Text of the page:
The WSA qualifies its forecasts, saying it all depends on the melt and whether there is more snow or rainfall in the spring. But if we look at the Assiniboine and Qu’Appelle Rivers basins, the warning is fairly clear: “…the existing snowpack in the Qu’Appelle River basin is well above normal. Typical spring precipitation and a typical rate of melt is (sic) expected to produce flows approaching those experienced in 2011.”
Can the historic and forecasted flows tell us anything about potential flooding this spring? The historic flows on the Assiniboine River were set in 1995 at Sturgis (111 cubic meters per second), Canora (247 m3/s) and Kamsack (488 m3/s). The 2011 flows at these points were far above the average: 91 m3/s compared to an average of 28 at Sturgis, 234 compared to an average of 29 at Canora and 369 compared to an average of 59 at Kamsack. The 2013 flow forecasts (70 m3/s at Sturgis, 75 at Canora and 170 at Kamsack) are all well below both the historic high and the high 2001 levels.
The Qu’Appelle River basin tells a slightly different story. The historic high flows were in 1974 for various sites: Lumsden, Craven, Thunder Creek, Burdick, and Regina. Near Abernethy the historic flow was in 1976, for Spy Hill it was in 1995 and for Boulder Lake it was in 2006. However, near Loon Creek, Hyde and Welby, the historic flow was in 2011 (163, 254 and 345 m3/s respectively). The 2013 forecasts at all these locations are below their historic highs.
However there’s been a record snowpack in the Wascana Creek basin and the WSA forecasts a 1 in 50 year “snowmelt runoff event with a peak flow estimate of 90 cubic meters per second” for the City of Regina. This forecast is even higher than the peak flow of 76 m3/s in 2011, though still below the record high of 102 in 1974. And the 2013 forecast of 210 m3/s for the Moose Jaw River at Burdick is higher than the 2011 level of 197. Likewise the 2013 forecast of 38m3/s near Abernethy is slightly up from the 2011 level of 35. These forecasts however remain below their historic highs in the 1970s. The Craven forecast of 100 m3/s is just below the 2011 level of 107 and well below the 1974 record high of 141. The WSA notes that Craven’s control structure “will be fully opened prior to spring runoff”.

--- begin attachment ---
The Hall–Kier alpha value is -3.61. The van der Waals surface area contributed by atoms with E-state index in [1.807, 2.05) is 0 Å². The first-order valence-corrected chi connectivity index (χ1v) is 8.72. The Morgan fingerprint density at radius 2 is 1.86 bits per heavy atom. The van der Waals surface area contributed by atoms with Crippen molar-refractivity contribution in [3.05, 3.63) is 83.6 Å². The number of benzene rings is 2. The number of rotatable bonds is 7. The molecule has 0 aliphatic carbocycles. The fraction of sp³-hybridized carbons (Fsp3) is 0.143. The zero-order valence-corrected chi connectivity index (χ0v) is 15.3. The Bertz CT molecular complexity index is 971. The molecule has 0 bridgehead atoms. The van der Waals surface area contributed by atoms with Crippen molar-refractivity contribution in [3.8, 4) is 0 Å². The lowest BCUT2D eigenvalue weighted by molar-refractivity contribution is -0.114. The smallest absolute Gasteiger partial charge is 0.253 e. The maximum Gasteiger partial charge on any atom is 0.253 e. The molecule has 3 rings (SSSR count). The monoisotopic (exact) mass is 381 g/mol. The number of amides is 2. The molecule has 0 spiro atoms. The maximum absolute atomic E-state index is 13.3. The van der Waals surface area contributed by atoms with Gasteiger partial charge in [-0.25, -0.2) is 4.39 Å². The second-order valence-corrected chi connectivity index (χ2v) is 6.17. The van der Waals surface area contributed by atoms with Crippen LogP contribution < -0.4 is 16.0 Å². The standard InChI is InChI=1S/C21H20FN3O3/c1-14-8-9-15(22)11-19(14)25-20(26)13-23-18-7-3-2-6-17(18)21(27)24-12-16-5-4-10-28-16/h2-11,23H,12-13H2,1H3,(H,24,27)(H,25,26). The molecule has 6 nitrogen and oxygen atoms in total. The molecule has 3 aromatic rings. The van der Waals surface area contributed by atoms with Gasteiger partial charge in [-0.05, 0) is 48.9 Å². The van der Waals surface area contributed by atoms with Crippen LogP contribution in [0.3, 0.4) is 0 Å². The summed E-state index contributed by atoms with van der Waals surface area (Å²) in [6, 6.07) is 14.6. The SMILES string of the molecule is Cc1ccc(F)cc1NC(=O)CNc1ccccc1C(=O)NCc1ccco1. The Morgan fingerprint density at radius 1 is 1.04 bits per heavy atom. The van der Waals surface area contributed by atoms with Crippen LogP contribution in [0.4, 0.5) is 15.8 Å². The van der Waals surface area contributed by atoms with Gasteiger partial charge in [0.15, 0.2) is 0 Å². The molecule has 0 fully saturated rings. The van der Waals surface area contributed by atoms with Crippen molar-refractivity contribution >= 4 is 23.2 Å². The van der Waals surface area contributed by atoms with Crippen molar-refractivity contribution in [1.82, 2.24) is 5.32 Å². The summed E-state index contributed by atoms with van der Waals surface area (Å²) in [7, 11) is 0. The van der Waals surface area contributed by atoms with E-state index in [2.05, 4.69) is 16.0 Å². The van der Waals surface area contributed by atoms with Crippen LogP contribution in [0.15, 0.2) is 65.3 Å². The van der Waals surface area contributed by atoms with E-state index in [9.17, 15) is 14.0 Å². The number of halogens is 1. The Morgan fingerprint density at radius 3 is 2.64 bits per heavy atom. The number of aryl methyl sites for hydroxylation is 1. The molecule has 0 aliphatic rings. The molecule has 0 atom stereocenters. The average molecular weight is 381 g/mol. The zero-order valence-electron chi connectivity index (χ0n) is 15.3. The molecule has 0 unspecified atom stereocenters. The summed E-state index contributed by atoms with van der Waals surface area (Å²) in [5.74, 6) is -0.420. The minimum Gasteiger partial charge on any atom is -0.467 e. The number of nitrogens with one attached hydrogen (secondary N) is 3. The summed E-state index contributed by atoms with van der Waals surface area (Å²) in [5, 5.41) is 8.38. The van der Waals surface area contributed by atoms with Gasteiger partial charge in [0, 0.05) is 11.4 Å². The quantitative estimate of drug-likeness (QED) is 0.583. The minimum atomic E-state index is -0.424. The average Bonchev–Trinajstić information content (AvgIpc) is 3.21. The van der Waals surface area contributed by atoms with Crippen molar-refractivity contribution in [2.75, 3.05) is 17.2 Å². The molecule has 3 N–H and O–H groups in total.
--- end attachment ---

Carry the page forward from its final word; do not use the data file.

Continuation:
The forecasted peak levels and some peak flows nevertheless give reason to prepare, especially in the Qu’Appelle Valley. While forecasting is risky, it’s a better basis for planning than selective memory or conjecture. The WSA reminds us: “A slow melt, similar to what we experienced in 2011, could reduce the peak significantly. Conversely, a rapid melt similar to 1974 and/or significant precipitation between now and runoff could result in a higher peak flow than currently estimated”. At the March equinox we’ve already had this “significant precipitation” and more is on the way.
Lots of uncertainty remains, but the record snowpack and preliminary forecasts are a wakeup call. A common view is that because of our fairly dry fall, the ground has a great capacity to absorb moisture and this may be partially true, depending on the nature of the melt and any additional precipitation. Others speculate that because lake levels were low coming out a relatively dry fall, there’s little chance of lakeshore flooding. But according to the WSA, the size of the snowpack and the nature of the melt remain the major factors influencing the magnitude of runoff. We’ve ordered sandbags in our village.
Happy world water day!